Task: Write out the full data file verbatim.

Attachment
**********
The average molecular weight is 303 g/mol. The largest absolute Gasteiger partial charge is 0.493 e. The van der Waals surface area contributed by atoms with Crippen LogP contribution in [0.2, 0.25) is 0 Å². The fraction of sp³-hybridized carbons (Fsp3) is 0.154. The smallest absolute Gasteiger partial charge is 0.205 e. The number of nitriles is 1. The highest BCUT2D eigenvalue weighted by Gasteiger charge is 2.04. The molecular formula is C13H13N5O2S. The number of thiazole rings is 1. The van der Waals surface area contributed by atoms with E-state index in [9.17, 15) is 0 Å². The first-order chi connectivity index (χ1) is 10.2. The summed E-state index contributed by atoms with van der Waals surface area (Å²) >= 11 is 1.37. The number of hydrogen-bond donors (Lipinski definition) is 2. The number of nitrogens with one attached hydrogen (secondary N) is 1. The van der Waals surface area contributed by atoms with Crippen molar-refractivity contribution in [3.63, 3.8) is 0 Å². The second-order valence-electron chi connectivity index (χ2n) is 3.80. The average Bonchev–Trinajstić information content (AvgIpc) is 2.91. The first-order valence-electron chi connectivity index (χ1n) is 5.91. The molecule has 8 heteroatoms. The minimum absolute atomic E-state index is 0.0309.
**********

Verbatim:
The average molecular weight is 303 g/mol. The largest absolute Gasteiger partial charge is 0.493 e. The van der Waals surface area contributed by atoms with Crippen LogP contribution in [0.2, 0.25) is 0 Å². The fraction of sp³-hybridized carbons (Fsp3) is 0.154. The smallest absolute Gasteiger partial charge is 0.205 e. The number of nitriles is 1. The highest BCUT2D eigenvalue weighted by Gasteiger charge is 2.04. The molecular formula is C13H13N5O2S. The number of thiazole rings is 1. The van der Waals surface area contributed by atoms with E-state index in [9.17, 15) is 0 Å². The first-order chi connectivity index (χ1) is 10.2. The summed E-state index contributed by atoms with van der Waals surface area (Å²) >= 11 is 1.37. The number of hydrogen-bond donors (Lipinski definition) is 2. The number of nitrogens with one attached hydrogen (secondary N) is 1. The van der Waals surface area contributed by atoms with Crippen molar-refractivity contribution in [3.63, 3.8) is 0 Å². The second-order valence-electron chi connectivity index (χ2n) is 3.80. The average Bonchev–Trinajstić information content (AvgIpc) is 2.91. The first-order valence-electron chi connectivity index (χ1n) is 5.91. The molecule has 8 heteroatoms. The minimum absolute atomic E-state index is 0.0309.